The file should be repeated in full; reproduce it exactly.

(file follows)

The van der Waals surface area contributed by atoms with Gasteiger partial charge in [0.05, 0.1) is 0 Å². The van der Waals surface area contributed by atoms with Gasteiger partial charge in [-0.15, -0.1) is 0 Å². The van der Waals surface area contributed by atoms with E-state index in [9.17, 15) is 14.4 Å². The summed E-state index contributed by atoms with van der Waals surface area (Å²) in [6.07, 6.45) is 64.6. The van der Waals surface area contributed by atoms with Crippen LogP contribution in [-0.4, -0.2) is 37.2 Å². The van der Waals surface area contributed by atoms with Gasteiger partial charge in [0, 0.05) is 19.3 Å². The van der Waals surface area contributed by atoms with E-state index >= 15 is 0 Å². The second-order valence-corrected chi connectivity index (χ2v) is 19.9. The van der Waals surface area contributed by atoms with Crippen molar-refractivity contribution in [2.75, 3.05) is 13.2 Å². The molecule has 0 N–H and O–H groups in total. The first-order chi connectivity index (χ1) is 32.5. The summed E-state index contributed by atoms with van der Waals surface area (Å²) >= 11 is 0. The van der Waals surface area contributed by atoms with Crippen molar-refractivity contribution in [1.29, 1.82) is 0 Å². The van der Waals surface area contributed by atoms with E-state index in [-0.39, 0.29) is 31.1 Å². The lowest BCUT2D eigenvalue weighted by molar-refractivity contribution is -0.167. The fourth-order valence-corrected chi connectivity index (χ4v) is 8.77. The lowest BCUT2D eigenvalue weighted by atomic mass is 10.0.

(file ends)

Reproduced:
The van der Waals surface area contributed by atoms with Gasteiger partial charge in [0.05, 0.1) is 0 Å². The van der Waals surface area contributed by atoms with Gasteiger partial charge in [-0.15, -0.1) is 0 Å². The van der Waals surface area contributed by atoms with E-state index in [9.17, 15) is 14.4 Å². The summed E-state index contributed by atoms with van der Waals surface area (Å²) in [6.07, 6.45) is 64.6. The van der Waals surface area contributed by atoms with Crippen LogP contribution in [-0.4, -0.2) is 37.2 Å². The van der Waals surface area contributed by atoms with Gasteiger partial charge in [0, 0.05) is 19.3 Å². The van der Waals surface area contributed by atoms with E-state index >= 15 is 0 Å². The second-order valence-corrected chi connectivity index (χ2v) is 19.9. The van der Waals surface area contributed by atoms with Crippen molar-refractivity contribution in [2.75, 3.05) is 13.2 Å². The molecule has 0 N–H and O–H groups in total. The first-order chi connectivity index (χ1) is 32.5. The summed E-state index contributed by atoms with van der Waals surface area (Å²) >= 11 is 0. The van der Waals surface area contributed by atoms with Crippen molar-refractivity contribution in [1.29, 1.82) is 0 Å². The van der Waals surface area contributed by atoms with E-state index in [-0.39, 0.29) is 31.1 Å². The lowest BCUT2D eigenvalue weighted by molar-refractivity contribution is -0.167. The fourth-order valence-corrected chi connectivity index (χ4v) is 8.77. The lowest BCUT2D eigenvalue weighted by atomic mass is 10.0.